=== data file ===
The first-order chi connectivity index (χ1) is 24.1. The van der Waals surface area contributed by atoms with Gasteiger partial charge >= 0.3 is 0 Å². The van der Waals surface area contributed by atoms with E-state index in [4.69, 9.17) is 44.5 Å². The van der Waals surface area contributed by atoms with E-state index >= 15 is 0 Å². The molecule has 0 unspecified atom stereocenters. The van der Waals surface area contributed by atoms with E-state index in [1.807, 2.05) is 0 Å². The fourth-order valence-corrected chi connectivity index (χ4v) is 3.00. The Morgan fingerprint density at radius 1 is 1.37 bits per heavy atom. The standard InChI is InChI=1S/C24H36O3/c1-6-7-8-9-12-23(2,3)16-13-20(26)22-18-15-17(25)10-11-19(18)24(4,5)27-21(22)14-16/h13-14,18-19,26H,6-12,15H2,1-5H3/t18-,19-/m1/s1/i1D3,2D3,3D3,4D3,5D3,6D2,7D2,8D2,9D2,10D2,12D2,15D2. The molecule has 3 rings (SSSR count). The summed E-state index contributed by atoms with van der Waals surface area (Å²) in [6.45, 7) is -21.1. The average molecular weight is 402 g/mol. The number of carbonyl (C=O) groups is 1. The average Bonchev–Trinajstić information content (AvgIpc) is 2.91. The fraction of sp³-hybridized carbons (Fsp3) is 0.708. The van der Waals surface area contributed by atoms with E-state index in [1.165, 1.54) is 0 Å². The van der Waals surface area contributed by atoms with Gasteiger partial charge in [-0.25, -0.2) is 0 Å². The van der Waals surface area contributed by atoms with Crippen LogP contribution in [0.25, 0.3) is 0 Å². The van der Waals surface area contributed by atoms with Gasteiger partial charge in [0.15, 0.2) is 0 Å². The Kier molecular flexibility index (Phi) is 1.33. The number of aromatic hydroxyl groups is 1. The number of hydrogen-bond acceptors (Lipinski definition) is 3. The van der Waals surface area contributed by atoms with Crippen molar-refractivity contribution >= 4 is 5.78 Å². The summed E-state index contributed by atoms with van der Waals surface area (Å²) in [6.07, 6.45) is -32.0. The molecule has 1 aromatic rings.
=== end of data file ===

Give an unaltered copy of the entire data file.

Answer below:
The first-order chi connectivity index (χ1) is 24.1. The van der Waals surface area contributed by atoms with Gasteiger partial charge >= 0.3 is 0 Å². The van der Waals surface area contributed by atoms with E-state index in [4.69, 9.17) is 44.5 Å². The van der Waals surface area contributed by atoms with E-state index >= 15 is 0 Å². The molecule has 0 unspecified atom stereocenters. The van der Waals surface area contributed by atoms with E-state index in [1.807, 2.05) is 0 Å². The fourth-order valence-corrected chi connectivity index (χ4v) is 3.00. The Morgan fingerprint density at radius 1 is 1.37 bits per heavy atom. The standard InChI is InChI=1S/C24H36O3/c1-6-7-8-9-12-23(2,3)16-13-20(26)22-18-15-17(25)10-11-19(18)24(4,5)27-21(22)14-16/h13-14,18-19,26H,6-12,15H2,1-5H3/t18-,19-/m1/s1/i1D3,2D3,3D3,4D3,5D3,6D2,7D2,8D2,9D2,10D2,12D2,15D2. The molecule has 3 rings (SSSR count). The summed E-state index contributed by atoms with van der Waals surface area (Å²) in [6.45, 7) is -21.1. The average molecular weight is 402 g/mol. The number of carbonyl (C=O) groups is 1. The average Bonchev–Trinajstić information content (AvgIpc) is 2.91. The fraction of sp³-hybridized carbons (Fsp3) is 0.708. The van der Waals surface area contributed by atoms with E-state index in [1.165, 1.54) is 0 Å². The van der Waals surface area contributed by atoms with Gasteiger partial charge in [-0.25, -0.2) is 0 Å². The van der Waals surface area contributed by atoms with Crippen LogP contribution in [0.25, 0.3) is 0 Å². The van der Waals surface area contributed by atoms with Gasteiger partial charge in [0.15, 0.2) is 0 Å². The Kier molecular flexibility index (Phi) is 1.33. The number of aromatic hydroxyl groups is 1. The number of hydrogen-bond acceptors (Lipinski definition) is 3. The van der Waals surface area contributed by atoms with Crippen molar-refractivity contribution >= 4 is 5.78 Å². The summed E-state index contributed by atoms with van der Waals surface area (Å²) in [6.07, 6.45) is -32.0. The molecule has 1 aromatic rings.